All the creeks, the warm water springs and artesian wells flowing from the Buffalo Hills to the north and the Skedaddle Hills to the west make this region a natural for bird watchers and wild game photographers, but the sunrise and sunset vistas of the desert are by far the most breathtaking. The Basque used these canyons and hills extensively for herding sheep in the early 1900’s and if you come across some high piles of rock along your hikes, these mounds were left by the sheep herders many years ago as guide posts. A word of caution concerning the southwestern side of the Skedaddle Hills, this area is the old Sierra Army Munitions Depot and some security fences outline the region. The army exploded old munitions up to a few years ago almost every day and some bunkers of ordinance still remain in the Honey Lake Valley. You will be stopped by security if you illegally enter the fenced off area.

There is some speculation that besides Noble and a few other notable emigrant guides, the southern Smoke Creek Desert area was also crisscrossed by Kit Carson. Carson was often sent ahead of John C. Fremont’s main party to find Indian trails and a path south in the group’s first venture to map the western United States in 1844. A road paralleling the railroad tracks along the southern edge of the Smoke Creek Desert is a excellent four wheel drive trail for those who wish to explore the Terraced Hills north of Pyramid Lake and Emerson Pass where a few people believe Carson first saw the lake and then hurried back to catch Fremont heading south into the San Emidio Desert south of the Black Rock. He told Fremont of the lake and after Kit was sent up a hill that still bears his name on many maps, they changed direction heading over San Emidio Canyon and down Sweetwater Canyon to eventually peer at the amazing body of water he later named Pyramid. They camped by the large pyramid shaped rock at the lake’s eastern side and that reminded Fremont of the great pyramid at Giza in Egypt which he had visited years previously.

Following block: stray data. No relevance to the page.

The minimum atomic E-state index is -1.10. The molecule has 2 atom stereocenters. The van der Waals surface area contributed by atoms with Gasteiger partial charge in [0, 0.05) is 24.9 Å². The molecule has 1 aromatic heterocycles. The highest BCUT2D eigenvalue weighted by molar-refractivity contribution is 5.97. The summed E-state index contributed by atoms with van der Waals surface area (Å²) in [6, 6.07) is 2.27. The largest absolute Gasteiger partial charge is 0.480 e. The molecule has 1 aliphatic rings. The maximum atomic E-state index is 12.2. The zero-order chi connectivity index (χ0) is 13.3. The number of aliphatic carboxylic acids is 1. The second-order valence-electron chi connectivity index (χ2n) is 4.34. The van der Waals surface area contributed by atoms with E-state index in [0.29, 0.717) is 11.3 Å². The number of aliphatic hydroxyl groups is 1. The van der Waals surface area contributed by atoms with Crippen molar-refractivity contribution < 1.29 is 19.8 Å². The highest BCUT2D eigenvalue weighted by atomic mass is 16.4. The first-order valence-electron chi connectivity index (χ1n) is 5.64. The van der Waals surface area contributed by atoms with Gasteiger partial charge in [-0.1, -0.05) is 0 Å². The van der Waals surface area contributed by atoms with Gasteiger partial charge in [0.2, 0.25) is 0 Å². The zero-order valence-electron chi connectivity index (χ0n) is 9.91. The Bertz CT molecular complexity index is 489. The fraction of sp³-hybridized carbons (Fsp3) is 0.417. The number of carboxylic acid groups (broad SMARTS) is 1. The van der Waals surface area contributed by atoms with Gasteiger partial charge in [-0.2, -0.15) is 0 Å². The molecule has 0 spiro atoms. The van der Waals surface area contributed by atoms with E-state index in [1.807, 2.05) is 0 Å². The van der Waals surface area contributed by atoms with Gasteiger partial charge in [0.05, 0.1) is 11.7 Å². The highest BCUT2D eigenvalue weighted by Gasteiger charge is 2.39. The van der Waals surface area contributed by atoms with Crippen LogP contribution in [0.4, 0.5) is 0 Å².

To the west, the Smoke Creek Road moves up a canyon and Smoke Creek Spring, an artesian spring running from a ground fault located west of a small reservoir near Twin Mountain. These hills are fun to hike from either side, but the eastern side along the Burro Mountain Road and its canyons are rock face and can be tougher to maneuver over. The Northern Paiute, the Klamath and the Shoshone Tribes walked trails throughout this region hunting mule deer. Occasionally, you’ll see a few of these large deer along with antelope, coyote, mustang, badger, skunk, sage grouse, quail, chucker and lots of jackrabbit.

Further south near Sand Pass is NSR 445 which goes west into Flannigan and south over Astor Pass into the northern bays of Pyramid Lake and then on to Sutcliffe and back to Reno. My choice is to move west through Flannigan and into the lower Honey Lake Valley. The northern side of Tule Peak, which rises 8,750 feet over the west side of Pyramid Lake, is majestic and makes for some great hiking. Another road from NSR 445 at Flannigan and at Astor Pass moving west is Fish Springs Road. This easy access dirt road rolls past a spring filled portion of hills and canyons north of Tule Peak. You may remember stories about the area in the late 1990’s concerning the Washoe County’s possible purchase of water rights in the area they wanted to eventually pump into Reno. Some of those purchases have been put on hold, but it would not surprise me that a county, state or federal agency ends up buying this ranch and surrounding hillsides to aid Reno in its never ending search for water sources.

As with any of your travels into the desert, be especially careful of the roads. Many are not much more than muddy or sandy paths and can cause you grief if you are not prepared with four wheel drive, shovels and plenty of water, food, emergency supplies, a good map and cell phone.

Next month I’ll take you to a valley north of Reno that’s easy to find and travel to in an afternoon. You’ll discover high desert valleys and mountains very few people including the people who now live there, have ever seen.